I was immensely honoured to be invited to present the project to Stornoway Rotary Club today and to be treated to an excellent lunch at the Caladh Hotel. The project was very well received and the technical equipment worked together perfectly.

I found it quite incredible to look back at the past year in the project and how much has been achieved and commenced already. I’m also immensely humbled by the generous and warm reception that the project is receiving across the islands.

The entire team loves the work that we feel privileged to be doing and we are grateful for the tremendous support that the community has offered so generously and that was so abundantly echoed by the Rotary Club members at today’s meeting.

Isle of Harris Distillers

 

It’s not every day that someone gets to visit a distillery for work and I was thrilled to be invited to see and smell the aromatics and botanicals that are used in the Isle of Harris Distillery for their drinks in connection with reminiscence through this project.

Shona Macleod met with me and showed me around the sensory area of the building, filled with jars of incredible aromas and boxes of tactile, hand-plunging grains, peats and touchy-feely tweeds. This is an experience area as part of the Distillery Tour.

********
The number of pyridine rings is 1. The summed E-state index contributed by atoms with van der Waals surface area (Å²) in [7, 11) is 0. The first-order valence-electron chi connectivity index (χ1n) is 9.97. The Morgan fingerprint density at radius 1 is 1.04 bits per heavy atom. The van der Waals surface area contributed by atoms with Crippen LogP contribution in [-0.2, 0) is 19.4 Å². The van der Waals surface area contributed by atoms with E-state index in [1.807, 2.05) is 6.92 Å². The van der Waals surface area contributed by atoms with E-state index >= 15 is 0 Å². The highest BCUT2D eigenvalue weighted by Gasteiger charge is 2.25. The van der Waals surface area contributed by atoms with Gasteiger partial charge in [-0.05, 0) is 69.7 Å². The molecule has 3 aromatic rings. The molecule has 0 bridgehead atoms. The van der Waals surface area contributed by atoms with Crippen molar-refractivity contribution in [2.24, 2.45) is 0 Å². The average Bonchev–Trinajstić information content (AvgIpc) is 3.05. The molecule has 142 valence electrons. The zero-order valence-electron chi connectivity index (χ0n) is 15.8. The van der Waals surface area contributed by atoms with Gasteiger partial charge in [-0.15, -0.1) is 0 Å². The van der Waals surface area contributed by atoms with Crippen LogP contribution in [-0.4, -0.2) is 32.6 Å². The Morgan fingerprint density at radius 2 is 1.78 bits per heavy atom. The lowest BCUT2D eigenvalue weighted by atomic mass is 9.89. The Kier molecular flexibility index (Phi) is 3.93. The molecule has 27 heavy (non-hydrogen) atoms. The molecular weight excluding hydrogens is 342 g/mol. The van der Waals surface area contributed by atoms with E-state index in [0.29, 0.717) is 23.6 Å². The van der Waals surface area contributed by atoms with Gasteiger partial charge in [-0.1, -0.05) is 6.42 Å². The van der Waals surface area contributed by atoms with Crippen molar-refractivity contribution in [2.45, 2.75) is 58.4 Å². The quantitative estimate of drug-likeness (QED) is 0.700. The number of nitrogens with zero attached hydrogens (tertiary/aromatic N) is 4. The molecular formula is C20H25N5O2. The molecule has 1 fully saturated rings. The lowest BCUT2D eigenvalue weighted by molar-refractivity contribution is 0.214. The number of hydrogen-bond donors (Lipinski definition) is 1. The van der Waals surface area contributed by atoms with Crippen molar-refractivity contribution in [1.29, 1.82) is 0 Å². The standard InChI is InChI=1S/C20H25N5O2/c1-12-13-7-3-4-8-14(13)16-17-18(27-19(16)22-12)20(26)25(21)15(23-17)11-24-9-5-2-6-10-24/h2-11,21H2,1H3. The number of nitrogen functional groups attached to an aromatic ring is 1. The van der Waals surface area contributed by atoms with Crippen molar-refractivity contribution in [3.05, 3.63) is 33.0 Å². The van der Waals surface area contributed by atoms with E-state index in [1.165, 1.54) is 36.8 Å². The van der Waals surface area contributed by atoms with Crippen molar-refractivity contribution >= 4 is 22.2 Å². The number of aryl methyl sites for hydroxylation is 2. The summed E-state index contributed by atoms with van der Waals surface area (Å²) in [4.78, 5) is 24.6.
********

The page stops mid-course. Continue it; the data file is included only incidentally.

Shona explained that the Sugar Kelp is hand dived and carefully prepared and dried at Hebridean Seaweed to create an expensive but stable, dried ingredient, which will make it suitable for our project to be shared in our reminiscence boxes.

I also came away with a rose based hand cream, created from local machair-gathered wild flowers (for hand massages and aromatic effect combined) and the Harris Distillery blend tea from Hebridean Tea Store, a blend of Assam teas with smokey Lapsang Souchong, evocative of peat fires, for aromatic qualities as much as reminiscing over leaf tea and drinkability!

The shop is stocked with a beautiful display of Harris Gin bottles, twisting in spirals along the shelves as well as local apothecary blends crafted into soaps, cologne, balms and creams. There are some gorgeous leather bound notebooks, jellybeans and books adding bursts of colour.

The cafe offers tremendous attention to detail with warm scones, soft butter and recycled tables and cutlery jars.

I think that everyone receiving the trial sensory box for reminiscence will love the local focus on wild flowers and kelp, local fragrances that will hopefully evoke deep memories for people to share with their loved ones.

Barra, North & South Uist & Benbecula

There are now 15 more Dementia Friends across the South Isles! We had a very successful uptake from the drop in sessions too. Thanks everyone!